In the past few years, cloud computing has taken the world by storm. In fact, it is expected that by 2021, cloud computing is going to replace traditional data centers almost completely. While the concept of the cloud is no news to anybody who owns a smartphone, cloud computing may need a few clarifications.
What is cloud computing?
The cloud is just another name for the internet. Broadly speaking, cloud computing is defined as the concept of storing and accessing services and programs through the internet, instead of private servers or personal hard drives.
At its core, cloud computing is nothing but a software business model, which has proven to be more efficient than the on-premises model. The on-premises approach involves the software product being designed to work with the client’s in-house infrastructure. The traditional method has proven to be inefficient in some situations, being more complicated to upgrade, more demanding and time-consuming.
A cloud-based approach can be implemented much faster and can be accessed from anywhere, provided the user has access to the Internet.
As opposed to traditional software methods where the client has full ownership of the infrastructure needed to support the applications when it comes to cloud computing, the infrastructure is owned by a third party and the client, also known as end-user, is paying for the services they need and use on a daily basis. There are 5 key characteristics of cloud computing that need to be understood:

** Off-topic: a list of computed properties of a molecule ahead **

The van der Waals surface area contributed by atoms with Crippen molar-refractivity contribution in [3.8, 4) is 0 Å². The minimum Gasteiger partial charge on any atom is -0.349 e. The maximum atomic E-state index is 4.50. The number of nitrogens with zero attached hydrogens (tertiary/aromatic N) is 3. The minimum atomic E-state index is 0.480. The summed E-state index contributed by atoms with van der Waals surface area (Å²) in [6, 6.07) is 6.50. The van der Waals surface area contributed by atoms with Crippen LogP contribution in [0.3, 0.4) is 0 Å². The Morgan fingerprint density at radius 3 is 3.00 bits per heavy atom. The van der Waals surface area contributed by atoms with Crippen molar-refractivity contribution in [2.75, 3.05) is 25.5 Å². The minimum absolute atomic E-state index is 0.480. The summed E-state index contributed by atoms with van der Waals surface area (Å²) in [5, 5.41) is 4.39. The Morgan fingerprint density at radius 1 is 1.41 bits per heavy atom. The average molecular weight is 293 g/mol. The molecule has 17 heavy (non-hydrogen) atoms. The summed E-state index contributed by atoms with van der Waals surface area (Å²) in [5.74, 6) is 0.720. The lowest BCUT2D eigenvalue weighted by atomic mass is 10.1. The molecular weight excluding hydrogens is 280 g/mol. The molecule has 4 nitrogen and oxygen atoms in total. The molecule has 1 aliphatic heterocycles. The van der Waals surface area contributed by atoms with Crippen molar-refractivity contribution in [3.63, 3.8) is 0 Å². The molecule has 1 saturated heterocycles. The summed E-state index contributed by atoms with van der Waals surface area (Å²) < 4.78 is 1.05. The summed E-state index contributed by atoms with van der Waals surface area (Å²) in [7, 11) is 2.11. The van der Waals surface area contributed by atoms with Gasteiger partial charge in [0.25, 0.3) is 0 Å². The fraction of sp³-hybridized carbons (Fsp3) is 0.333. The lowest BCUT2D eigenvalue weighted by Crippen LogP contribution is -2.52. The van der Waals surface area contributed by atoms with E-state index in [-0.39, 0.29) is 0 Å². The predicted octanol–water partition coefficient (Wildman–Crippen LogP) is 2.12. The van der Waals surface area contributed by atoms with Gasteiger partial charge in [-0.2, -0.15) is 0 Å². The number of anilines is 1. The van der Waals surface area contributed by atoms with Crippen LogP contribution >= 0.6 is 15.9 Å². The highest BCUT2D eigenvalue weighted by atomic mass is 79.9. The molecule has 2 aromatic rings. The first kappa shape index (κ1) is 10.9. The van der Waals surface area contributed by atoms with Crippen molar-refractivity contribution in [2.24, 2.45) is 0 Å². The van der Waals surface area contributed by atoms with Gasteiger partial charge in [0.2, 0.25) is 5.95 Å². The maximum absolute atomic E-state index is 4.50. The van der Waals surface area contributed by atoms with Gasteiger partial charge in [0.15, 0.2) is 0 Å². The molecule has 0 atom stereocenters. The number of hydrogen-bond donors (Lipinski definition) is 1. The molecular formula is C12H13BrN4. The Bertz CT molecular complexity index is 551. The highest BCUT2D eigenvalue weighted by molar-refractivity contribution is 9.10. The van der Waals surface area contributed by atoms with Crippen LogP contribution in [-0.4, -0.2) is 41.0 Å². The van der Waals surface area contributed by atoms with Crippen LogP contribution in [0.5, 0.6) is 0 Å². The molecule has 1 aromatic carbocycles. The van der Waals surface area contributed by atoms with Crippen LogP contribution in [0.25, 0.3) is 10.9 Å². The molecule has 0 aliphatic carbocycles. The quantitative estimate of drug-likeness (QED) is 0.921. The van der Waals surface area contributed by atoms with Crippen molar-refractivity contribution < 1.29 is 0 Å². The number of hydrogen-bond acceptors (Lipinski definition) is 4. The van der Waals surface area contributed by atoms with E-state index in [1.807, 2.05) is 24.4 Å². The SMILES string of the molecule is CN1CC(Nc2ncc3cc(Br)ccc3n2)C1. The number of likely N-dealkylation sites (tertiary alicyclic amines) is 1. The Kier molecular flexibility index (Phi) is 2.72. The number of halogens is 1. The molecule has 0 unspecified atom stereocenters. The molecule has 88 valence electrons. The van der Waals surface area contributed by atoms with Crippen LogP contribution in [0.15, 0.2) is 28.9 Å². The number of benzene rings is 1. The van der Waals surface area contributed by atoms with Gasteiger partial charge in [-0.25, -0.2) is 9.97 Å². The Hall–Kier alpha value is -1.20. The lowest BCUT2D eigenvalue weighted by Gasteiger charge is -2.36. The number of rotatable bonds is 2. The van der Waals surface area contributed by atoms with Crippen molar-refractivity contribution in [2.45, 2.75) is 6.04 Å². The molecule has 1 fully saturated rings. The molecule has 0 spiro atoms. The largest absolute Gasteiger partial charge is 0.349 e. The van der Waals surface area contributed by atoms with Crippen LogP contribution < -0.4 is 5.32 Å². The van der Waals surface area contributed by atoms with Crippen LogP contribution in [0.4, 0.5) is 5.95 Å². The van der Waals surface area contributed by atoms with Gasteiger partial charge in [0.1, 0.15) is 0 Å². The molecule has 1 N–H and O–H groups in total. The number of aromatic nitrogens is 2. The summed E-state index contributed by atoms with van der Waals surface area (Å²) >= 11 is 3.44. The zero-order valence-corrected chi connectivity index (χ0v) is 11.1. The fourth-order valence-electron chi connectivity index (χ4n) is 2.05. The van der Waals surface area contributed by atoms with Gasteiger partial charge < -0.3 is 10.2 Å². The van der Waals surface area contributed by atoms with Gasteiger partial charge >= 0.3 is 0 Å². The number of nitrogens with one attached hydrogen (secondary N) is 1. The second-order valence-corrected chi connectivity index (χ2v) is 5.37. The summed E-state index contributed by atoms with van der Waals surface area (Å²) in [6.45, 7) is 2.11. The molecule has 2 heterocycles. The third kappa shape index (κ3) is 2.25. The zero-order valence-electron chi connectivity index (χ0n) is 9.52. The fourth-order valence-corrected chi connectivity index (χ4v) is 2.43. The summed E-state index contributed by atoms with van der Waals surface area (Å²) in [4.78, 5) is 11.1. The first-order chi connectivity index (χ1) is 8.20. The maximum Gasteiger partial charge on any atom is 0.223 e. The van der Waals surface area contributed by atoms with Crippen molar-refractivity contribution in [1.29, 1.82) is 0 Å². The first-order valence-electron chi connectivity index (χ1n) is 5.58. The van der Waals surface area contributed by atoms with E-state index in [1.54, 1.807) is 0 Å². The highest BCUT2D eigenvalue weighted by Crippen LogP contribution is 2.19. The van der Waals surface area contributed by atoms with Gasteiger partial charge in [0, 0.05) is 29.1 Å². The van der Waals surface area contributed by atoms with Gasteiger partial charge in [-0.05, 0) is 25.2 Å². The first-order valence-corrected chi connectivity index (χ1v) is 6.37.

- On-demand self-service: the end-user can access the services on the cloud whenever they need to, without needing permission from the service provider.
- Broad network access: all services provided through cloud computing can be accessed through any platform, be it a desktop, a smartphone or a tablet.
- Resource pooling: cloud computing allows multiple clients to share the same infrastructure while keeping their privacy and the security of their information. This was often compared to people living in the same apartment complex. They share the same building, but they each have their own private apartment.
- Rapid scalability and elasticity: viewed as one of the greatest advantages of cloud computing, rapid scalability means that resources can be allocated as needed, with the ability to increase or decrease without affecting the overall quality of the service.
- Measured service: resources are measured constantly, allowing both users and service providers to keep a record of usage. This way, end-users can pay exclusively for the resources they used, making it extremely cost-effective.
Cloud computing services
While there are multiple cloud computing services available for users, they can all be categorized into three main service models:
- SaaS (Software as a service)
Perhaps the most popular form of cloud computing, SaaS means delivering applications as a service, though the Internet, making it available directly from the browsers, with no need for software installation. SaaS application development has gained popularity because it cuts down on operational and maintenance costs. The most common uses of SaaS are emails and CRM (customer relationship management) software.
- IaaS (Infrastructure as a service)